I wanted to write a novel this summer. I had the idea all ready to go. I was going to do it the same way I wrote an impromptu novel last summer, just a thousand words a day, a very loose outline. I even mentioned it in my writing projects post, that’s how sure I was that Suicide Paris Green was going to be a thing.
Forty pages in and I realized, that no, it’s not going to be a thing. Well, not a novel thing, anyway.
I’ve written first drafts before in which I could easily look at it and say, “This is fucking garbage”, but then I’d say, “It’s okay. I can rewrite it.” I looked at this first draft and went, “Nope.”
I can’t say how I know that something I’m writing is just not going to work. It’s actually very rare that it happens. I usually finish the first draft of most things and it may be after I’m done that I look back and go, “No, it’s not worth the effort to fix”. And that’s fine. I don’t think everything I write is meant to be finished to ultimate completion. Sometimes I just need to get the idea out of my head and once it’s out, I’m done. I’m cool with that. I don’t consider that in any way to be a waste of time or effort because in the end, I’m practicing my craft.
But there are those rare occasions when I’m writing something that I just know it’s a lost cause, that it isn’t worth pursuing. It’s definitely an intuitive thing. The only way I can describe it is that the idea, once fresh and new and liquid, now feels like old, set, scarred concrete in my head. There’s just no life to it anymore, no movement.
That’s what happened to Suicide Paris Green. I was working on it yesterday morning, typing away, and I realized that it was concrete in my head. I know what I wanted from it, but in the act of actually writing it I realized that I wasn’t going to get what I wanted. I was going to end up with an unreadable mess that I’d never want to look at again.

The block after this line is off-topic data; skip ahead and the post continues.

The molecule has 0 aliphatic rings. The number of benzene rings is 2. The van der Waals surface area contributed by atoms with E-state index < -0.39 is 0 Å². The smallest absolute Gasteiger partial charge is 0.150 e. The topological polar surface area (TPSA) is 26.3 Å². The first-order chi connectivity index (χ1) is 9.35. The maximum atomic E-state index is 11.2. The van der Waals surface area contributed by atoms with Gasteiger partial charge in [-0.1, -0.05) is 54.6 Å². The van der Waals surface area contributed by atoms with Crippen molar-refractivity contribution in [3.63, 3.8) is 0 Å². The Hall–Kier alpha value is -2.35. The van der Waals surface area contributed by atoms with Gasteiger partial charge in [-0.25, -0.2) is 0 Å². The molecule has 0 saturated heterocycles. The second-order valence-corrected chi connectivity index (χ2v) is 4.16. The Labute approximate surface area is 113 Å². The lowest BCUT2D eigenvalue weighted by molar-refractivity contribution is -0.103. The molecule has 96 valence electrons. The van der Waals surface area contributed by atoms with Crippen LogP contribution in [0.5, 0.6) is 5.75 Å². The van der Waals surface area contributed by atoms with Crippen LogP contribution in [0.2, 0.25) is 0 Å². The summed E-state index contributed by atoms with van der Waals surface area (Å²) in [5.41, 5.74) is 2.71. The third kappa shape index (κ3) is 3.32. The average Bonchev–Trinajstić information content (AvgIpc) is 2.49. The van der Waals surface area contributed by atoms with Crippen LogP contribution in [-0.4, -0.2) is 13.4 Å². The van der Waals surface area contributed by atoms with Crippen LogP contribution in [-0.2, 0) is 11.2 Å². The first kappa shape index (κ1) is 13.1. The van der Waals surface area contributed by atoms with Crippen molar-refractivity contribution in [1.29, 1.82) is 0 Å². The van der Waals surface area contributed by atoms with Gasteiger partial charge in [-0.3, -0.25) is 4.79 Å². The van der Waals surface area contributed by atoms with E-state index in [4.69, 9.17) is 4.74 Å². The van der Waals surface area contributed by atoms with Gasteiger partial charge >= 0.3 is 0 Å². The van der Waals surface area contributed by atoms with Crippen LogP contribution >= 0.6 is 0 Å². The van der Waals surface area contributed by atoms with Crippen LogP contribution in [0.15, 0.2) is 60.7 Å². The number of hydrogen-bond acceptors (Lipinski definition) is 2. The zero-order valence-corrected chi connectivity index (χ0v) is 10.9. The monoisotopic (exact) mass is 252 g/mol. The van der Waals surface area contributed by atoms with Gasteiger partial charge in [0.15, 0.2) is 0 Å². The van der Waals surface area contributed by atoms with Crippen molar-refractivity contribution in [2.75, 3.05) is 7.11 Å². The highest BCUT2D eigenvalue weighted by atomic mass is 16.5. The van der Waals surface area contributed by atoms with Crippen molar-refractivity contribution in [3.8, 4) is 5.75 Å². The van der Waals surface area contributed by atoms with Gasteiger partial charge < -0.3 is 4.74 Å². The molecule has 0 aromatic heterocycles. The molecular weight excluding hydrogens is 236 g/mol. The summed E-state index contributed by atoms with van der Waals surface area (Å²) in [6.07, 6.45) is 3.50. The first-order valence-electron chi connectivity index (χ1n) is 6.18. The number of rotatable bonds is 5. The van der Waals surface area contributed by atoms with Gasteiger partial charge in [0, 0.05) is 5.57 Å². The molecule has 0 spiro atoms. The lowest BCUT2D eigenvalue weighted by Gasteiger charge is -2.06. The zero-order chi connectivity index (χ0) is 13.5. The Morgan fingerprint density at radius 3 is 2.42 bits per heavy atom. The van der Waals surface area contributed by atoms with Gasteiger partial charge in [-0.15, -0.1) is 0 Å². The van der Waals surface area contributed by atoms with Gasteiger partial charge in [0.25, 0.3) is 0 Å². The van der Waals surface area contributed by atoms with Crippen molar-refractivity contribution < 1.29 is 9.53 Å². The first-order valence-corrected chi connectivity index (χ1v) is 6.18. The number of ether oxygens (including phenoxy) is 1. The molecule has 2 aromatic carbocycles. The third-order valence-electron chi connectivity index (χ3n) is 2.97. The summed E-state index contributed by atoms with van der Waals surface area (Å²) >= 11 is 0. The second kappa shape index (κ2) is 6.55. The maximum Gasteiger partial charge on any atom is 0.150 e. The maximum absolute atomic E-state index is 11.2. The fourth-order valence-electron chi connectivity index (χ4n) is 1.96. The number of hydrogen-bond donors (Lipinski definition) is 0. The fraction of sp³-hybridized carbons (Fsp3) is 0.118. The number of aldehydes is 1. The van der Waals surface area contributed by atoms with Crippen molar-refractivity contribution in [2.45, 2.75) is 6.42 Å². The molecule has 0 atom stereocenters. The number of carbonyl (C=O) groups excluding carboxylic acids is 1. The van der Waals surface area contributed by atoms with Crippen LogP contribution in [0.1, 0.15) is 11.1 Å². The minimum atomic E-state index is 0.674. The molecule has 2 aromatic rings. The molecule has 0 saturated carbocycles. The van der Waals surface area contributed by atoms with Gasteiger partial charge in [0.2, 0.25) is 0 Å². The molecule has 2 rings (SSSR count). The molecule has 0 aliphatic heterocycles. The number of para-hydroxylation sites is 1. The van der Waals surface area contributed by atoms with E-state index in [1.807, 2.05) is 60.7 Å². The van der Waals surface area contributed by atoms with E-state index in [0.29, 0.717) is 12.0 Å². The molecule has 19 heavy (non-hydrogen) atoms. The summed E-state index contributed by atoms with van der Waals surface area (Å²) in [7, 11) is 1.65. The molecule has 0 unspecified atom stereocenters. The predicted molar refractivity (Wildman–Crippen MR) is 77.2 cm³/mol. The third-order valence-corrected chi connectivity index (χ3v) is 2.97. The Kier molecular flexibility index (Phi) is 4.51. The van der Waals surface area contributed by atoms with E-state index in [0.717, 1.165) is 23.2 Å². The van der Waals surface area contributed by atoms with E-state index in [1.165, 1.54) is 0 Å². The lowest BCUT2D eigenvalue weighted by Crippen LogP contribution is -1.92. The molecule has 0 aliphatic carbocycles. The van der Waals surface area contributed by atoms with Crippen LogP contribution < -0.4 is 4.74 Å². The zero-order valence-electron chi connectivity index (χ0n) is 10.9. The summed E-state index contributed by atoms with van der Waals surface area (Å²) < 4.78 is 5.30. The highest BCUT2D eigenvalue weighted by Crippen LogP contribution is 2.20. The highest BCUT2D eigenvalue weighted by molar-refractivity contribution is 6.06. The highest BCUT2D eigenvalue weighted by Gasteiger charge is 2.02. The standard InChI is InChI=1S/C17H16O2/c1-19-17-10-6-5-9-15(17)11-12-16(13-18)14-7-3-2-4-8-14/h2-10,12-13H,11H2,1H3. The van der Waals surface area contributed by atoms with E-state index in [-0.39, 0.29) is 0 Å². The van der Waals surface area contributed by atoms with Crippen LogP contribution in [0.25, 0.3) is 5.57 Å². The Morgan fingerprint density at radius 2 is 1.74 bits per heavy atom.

It just killed my mojo.
I hate it when that happens to my ideas and I’m happy that it happens rarely.
But all is not lost, at least not in my world. Not long after I called TOD on this draft and decided not to write another word, my eyes lit up at the prospect of stripping the draft and the ideas I had for the story for parts. What might not work as a novel may just work as some short stories with a similar theme. And maybe I’ll write enough of them to put together another collection.
And I’ll save the title for a living manuscript, too.
But I’m getting ahead of myself.
So, maybe instead of a writing a novel this summer, I’ll just write some short stories instead.
Last month I finished the first draft of Open Christmas Eve, which makes me less of a cheat in terms of the script contest. It’s really short (too short), so I’m thinking a revision will definitely be happening at some point to reduce my feelings of being a cheat even more. But that probably won’t happen until later this summer.